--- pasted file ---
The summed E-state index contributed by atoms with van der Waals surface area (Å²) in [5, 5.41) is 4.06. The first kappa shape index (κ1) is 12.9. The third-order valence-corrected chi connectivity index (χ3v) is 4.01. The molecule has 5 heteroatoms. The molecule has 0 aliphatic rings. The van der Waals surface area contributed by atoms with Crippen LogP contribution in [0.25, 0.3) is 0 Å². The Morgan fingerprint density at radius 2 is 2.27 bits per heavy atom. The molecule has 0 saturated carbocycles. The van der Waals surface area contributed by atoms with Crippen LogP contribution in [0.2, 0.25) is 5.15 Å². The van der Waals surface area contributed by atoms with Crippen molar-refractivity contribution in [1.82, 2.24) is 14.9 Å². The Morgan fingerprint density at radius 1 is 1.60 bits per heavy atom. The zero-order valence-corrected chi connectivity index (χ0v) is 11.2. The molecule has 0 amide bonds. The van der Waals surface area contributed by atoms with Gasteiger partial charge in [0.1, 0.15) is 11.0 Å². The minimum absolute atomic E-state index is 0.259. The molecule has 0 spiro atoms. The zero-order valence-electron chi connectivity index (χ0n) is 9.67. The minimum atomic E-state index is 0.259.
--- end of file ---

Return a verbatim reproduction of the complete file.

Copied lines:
The summed E-state index contributed by atoms with van der Waals surface area (Å²) in [5, 5.41) is 4.06. The first kappa shape index (κ1) is 12.9. The third-order valence-corrected chi connectivity index (χ3v) is 4.01. The molecule has 5 heteroatoms. The molecule has 0 aliphatic rings. The van der Waals surface area contributed by atoms with Crippen LogP contribution in [0.25, 0.3) is 0 Å². The Morgan fingerprint density at radius 2 is 2.27 bits per heavy atom. The molecule has 0 saturated carbocycles. The van der Waals surface area contributed by atoms with Crippen LogP contribution in [0.2, 0.25) is 5.15 Å². The van der Waals surface area contributed by atoms with Crippen molar-refractivity contribution in [1.82, 2.24) is 14.9 Å². The Morgan fingerprint density at radius 1 is 1.60 bits per heavy atom. The zero-order valence-corrected chi connectivity index (χ0v) is 11.2. The molecule has 0 amide bonds. The van der Waals surface area contributed by atoms with Gasteiger partial charge in [0.1, 0.15) is 11.0 Å². The minimum absolute atomic E-state index is 0.259. The molecule has 0 spiro atoms. The zero-order valence-electron chi connectivity index (χ0n) is 9.67. The minimum atomic E-state index is 0.259.